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Let's define the notion of "central number" as follows: $n$ is said to be a central number if and only if there exist two consecutive odd primes $p$ and $q$ such that $n=(p+q)/2$. It is quite easy to check that the number of central numbers less than $x$ is asymptotically equal to $\pi(x)$. Let's now say that a central number $n$ is of type $k$ if and only if the least prime factor of $n$ equals $p_k$.

I have several questions:
1) Letting $N_k(x)$ be the number of central numbers of type $k$ less than $x$, is it true that $\displaystyle{\lim_{x\to\infty}\dfrac{N_{k}(x)}{\pi(x)}}$ exists and is positive for all positive $k$?
2) Does de Polignac's conjecture imply that there exists infinitely many central numbers of type $k$ for all positive $k$?
3) Does an affirmative answer to question 1) "conversely" imply de Polignac's conjecture?
Thanks in advance.

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I think one can imagine that the central numbers form a special enough subset that the range of types can be any superset of what is already observed, and that any nonempty subset of that superset can be the set of types for which there are infinitely many numbers of that type. Also, there is nothing besides hope to suggest that any of the desired limits exist. Further I do not hold any hope for an implication to exist between 2 !and 3 and de Polignac. Gerhard "The Concepts Might Hold Interest" Paseman, 2012.06.15 –  Gerhard Paseman Jun 15 '12 at 17:25
Also, you might observe that "most" of the observed central numbers are multiples of 2 or 3, and that only when you get to consecutive primes with a gap a multiple of 12 is there a chance for any other type to appear. The best you could hope for with current understanding is to resolve whether there are infinitely or finitely many central numbers outside of types 1 and 2, and I doubt that will be known anytime soon. Gerhard "Ask Me About Primorial Totients" Paseman, 2012.06.15 –  Gerhard Paseman Jun 15 '12 at 17:44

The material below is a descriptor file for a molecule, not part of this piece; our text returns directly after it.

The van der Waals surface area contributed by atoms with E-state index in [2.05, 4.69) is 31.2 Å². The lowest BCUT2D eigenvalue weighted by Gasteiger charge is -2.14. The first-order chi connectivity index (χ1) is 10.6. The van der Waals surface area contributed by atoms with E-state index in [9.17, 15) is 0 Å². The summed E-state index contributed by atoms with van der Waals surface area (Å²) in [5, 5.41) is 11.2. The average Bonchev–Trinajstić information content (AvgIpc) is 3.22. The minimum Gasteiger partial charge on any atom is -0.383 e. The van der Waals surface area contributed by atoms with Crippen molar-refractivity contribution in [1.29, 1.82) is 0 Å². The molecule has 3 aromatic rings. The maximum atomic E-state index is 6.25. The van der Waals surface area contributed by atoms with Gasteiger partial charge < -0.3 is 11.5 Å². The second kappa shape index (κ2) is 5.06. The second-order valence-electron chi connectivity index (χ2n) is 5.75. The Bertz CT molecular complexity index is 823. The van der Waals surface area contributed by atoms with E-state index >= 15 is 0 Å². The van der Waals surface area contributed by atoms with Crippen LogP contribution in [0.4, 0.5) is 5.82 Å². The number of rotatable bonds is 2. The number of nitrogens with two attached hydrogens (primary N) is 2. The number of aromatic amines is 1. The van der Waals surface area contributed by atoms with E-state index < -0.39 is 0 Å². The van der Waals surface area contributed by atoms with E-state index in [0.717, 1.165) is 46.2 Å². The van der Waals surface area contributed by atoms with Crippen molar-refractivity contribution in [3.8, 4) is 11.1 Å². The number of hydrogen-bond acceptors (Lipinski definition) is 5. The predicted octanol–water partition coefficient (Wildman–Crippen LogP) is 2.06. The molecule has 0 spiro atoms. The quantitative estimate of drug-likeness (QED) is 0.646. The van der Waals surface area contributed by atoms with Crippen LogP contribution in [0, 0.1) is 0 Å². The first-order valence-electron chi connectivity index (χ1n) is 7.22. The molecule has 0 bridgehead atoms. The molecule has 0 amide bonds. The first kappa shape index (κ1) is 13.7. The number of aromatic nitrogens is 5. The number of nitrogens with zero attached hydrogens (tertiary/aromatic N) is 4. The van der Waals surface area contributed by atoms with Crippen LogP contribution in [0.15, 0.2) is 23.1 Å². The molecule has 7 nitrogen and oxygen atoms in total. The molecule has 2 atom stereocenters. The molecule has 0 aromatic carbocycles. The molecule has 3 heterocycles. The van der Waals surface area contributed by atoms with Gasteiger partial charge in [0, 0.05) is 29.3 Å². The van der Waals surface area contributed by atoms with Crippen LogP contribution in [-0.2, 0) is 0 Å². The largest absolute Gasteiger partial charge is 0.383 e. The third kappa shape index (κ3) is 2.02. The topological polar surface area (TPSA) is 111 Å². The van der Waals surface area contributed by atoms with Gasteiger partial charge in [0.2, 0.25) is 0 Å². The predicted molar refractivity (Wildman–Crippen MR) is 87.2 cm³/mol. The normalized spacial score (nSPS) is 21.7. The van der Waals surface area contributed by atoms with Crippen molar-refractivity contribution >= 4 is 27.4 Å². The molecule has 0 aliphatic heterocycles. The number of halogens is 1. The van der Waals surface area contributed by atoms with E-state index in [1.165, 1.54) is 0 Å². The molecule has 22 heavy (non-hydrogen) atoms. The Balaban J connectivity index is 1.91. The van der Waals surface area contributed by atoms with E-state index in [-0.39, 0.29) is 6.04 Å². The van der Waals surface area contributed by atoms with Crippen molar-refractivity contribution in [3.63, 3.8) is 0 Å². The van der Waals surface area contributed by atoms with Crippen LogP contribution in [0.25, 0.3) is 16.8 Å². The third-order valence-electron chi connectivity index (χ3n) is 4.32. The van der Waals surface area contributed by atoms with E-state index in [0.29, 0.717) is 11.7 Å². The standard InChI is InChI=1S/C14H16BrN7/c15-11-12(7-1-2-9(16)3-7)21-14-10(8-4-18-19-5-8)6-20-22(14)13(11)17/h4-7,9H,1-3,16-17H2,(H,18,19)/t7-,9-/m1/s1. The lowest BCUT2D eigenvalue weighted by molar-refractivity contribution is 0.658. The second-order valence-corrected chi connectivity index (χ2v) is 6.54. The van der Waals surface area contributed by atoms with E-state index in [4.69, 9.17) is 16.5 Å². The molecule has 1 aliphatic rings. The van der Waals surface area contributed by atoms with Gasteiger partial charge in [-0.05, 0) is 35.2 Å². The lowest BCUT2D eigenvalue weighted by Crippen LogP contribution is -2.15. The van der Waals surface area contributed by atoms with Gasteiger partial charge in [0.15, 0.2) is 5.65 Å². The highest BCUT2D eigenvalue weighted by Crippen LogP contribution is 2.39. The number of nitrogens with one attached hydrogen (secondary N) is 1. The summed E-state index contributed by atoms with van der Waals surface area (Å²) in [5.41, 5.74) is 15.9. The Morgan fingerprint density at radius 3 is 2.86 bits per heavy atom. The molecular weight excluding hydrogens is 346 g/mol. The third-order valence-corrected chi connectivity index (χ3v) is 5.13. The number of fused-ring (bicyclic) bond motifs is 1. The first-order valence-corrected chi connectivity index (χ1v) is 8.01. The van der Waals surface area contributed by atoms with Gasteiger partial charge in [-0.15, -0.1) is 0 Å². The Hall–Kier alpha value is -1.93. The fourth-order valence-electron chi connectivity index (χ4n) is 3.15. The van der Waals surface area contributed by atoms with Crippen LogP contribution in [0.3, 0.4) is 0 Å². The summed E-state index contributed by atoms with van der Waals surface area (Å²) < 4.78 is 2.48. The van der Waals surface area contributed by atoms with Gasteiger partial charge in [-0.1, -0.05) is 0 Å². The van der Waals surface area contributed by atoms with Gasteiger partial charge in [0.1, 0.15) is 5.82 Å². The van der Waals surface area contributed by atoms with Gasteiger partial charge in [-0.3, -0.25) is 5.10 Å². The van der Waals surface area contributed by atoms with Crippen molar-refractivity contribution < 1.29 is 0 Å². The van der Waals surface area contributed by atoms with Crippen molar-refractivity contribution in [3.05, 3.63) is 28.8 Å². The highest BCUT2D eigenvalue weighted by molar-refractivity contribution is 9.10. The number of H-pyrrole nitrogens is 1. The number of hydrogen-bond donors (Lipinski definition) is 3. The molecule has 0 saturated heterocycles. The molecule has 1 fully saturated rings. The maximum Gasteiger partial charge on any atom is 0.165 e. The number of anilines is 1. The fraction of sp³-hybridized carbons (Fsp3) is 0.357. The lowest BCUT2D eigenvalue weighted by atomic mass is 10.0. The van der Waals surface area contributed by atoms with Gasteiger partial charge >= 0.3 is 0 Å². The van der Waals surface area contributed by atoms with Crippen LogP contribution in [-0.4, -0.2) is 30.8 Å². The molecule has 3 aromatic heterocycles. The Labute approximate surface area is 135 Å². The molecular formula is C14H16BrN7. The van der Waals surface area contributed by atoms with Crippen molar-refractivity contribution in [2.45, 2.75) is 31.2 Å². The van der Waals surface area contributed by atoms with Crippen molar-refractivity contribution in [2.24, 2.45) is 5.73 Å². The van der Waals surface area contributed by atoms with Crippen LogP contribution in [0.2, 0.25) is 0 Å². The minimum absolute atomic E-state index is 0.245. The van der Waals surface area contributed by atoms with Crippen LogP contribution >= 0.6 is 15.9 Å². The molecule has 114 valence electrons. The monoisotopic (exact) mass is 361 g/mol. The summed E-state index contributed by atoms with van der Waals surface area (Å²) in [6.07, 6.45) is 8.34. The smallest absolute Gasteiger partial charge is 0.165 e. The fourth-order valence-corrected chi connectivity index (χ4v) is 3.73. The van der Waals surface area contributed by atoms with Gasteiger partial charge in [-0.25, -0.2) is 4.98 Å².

It follows from a result of Shiu (2000) "Strings of congruent primes" that there are arbitrarily long runs of consecutive primes congruent to a mod q. Taking q to have many small prime factors, this gives infinitely many central numbers of type >k for any k. Can this be sharpened to give exact type k? –  Erick Wong Jun 15 '12 at 20:25
I don't think one is allowed to choose q in that result, as otherwise several conjectures in prime gaps would be resolved. Can you say more about this result? Also, note that q has to be a multiple of 12 to aid in this problem. Gerhard "Ask Me About System Design" Paseman, 2012.06.15 –  Gerhard Paseman Jun 15 '12 at 20:39
Looking more closly at a 2010 paper (of friedman?) which builds on Shiu's result in short intervals, I agree with Erick's conclusion but not with his unspoken hope about sharpening. To me it feels too close to saying how very small the gaps can be, which would shed light on de Polignac. I also retract my above comment on conjecture resolution. Gerhard "Ask Me About Reading Twice" Paseman, 2012.06.15 –  Gerhard Paseman Jun 15 '12 at 21:06
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